Health insurer Centene’s profit beats as medical costs fall

By Amrutha Penumudi
Reuters, April 26, 2016

U.S. health insurer Centene Corp (CNC.N) reported a better-than-expected quarterly profit, helped by lower medical costs in certain patient populations and the acquisition of rival Health Net.

The company’s health benefits ratio, or the amount it spends on medical claims compared with its income from premiums, improved to 88.7 percent in the first quarter from 89.9 percent a year earlier.

http://www.reuters.com/article/us-centene-results-idUSKCN0XN14E

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Anthem Falls As Medicaid, Obamacare Results Pressure Margins

By Zachary Tracer
Bloomberg, April 27, 2016

Anthem Inc., the No. 2 U.S. health insurer, fell in New York trading as costs tied to its Medicaid and Affordable Care Act businesses pressured margins.

The shares fell 2.8 percent to $142.91 at 11:24 a.m. Wednesday. Anthem spent 81.8 cents of every premium dollar on medical claims in the first quarter, up from a medical-loss ratio of 80.2 percent a year earlier, according to a statement.

http://www.bloomberg.com/news/articles/2016-04-27/anthem-profit-beats-estimates-as-insurer-s-enrollment-increases

Today’s message is just a reminder of one of our problems that the Affordable Care Act (ACA) did not fix. A well-functioning health care financing system should be designed to obtain maximum value by spending our funds on health care and not wasting them on excessive administrative services and on profits that add no value to health care. Yet ACA perpetuates policies that turn these priorities upside down, to the pleasure of Wall Street.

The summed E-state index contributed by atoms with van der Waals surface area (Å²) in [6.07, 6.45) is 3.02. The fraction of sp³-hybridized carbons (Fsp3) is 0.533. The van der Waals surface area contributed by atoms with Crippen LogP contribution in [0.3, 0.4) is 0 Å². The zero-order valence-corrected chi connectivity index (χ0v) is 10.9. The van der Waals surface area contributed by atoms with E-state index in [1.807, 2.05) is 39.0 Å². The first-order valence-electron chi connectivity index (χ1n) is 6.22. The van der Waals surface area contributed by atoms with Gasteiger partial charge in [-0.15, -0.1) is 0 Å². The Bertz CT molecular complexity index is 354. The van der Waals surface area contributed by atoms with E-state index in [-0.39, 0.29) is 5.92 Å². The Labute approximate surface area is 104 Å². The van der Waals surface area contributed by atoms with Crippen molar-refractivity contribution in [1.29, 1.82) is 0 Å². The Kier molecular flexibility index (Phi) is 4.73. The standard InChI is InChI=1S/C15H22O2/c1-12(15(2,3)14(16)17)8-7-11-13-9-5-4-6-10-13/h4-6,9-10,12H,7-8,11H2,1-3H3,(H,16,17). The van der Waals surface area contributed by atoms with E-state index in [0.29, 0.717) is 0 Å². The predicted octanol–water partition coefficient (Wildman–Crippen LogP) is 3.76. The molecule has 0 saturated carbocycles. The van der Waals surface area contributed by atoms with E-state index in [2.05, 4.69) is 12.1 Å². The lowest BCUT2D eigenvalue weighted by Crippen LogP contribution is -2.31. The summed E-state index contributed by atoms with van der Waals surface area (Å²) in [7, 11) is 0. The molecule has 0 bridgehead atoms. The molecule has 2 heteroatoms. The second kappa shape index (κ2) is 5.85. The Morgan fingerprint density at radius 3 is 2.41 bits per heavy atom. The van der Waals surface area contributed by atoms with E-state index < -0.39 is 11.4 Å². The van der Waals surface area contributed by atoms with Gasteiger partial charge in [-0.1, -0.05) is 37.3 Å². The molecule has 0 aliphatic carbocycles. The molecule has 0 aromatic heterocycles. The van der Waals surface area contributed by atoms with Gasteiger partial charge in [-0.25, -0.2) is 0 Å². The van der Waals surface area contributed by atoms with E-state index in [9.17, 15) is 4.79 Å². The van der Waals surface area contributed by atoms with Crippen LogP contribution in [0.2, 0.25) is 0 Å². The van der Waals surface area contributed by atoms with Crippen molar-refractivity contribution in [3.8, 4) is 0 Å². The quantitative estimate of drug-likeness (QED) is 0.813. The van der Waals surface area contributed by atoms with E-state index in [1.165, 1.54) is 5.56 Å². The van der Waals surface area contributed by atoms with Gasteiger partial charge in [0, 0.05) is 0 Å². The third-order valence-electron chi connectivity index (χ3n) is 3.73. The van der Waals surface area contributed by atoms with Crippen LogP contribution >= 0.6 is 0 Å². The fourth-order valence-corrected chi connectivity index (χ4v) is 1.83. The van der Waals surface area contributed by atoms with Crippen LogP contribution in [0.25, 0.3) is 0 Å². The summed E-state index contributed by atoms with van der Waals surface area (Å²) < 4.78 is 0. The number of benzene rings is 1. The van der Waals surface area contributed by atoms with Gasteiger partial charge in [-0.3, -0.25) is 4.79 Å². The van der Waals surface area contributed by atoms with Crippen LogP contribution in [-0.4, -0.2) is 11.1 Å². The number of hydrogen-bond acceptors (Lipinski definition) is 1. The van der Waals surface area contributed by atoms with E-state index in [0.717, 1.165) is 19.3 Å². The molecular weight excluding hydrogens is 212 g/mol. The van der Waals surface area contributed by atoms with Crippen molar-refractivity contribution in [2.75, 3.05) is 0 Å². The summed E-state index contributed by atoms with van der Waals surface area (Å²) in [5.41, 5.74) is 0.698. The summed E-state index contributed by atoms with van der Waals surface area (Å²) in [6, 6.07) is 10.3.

Centene is reporting greater profits attributed to a lower percentage of revenues spent on health care compared to the year before – the medical loss ratio decreased from 89.9 percent to 88.7 percent. A comparable medical loss ratio for Medicare would be about 98 percent – only 2 percent is used for administrative services, and there are no profits. Spending less on patient care and retaining more for Centene’s own administrative services and for profits, Wall Street deems to be an improvement.

In contrast, the percent of revenues that Anthem spent on health care increased – the medical loss ratio increased from 80.2 percent to 81.8 percent. For insurers to spend more on health care is considered to be bad news on Wall Street, and thus they punished Anthem by bidding down the price of their shares.

Since these insurers are giving us the opposite of what we want, why are we leaving them in charge of our health care dollars? Let’s fix Medicare and expand it to cover everyone. Yes, we would have a very high medical loss ratio – with 98 percent of our Medicare tax revenues spent on patient care – but it would be a much better deal for all of us – except for the insurance executives and Wall Street rent-seekers.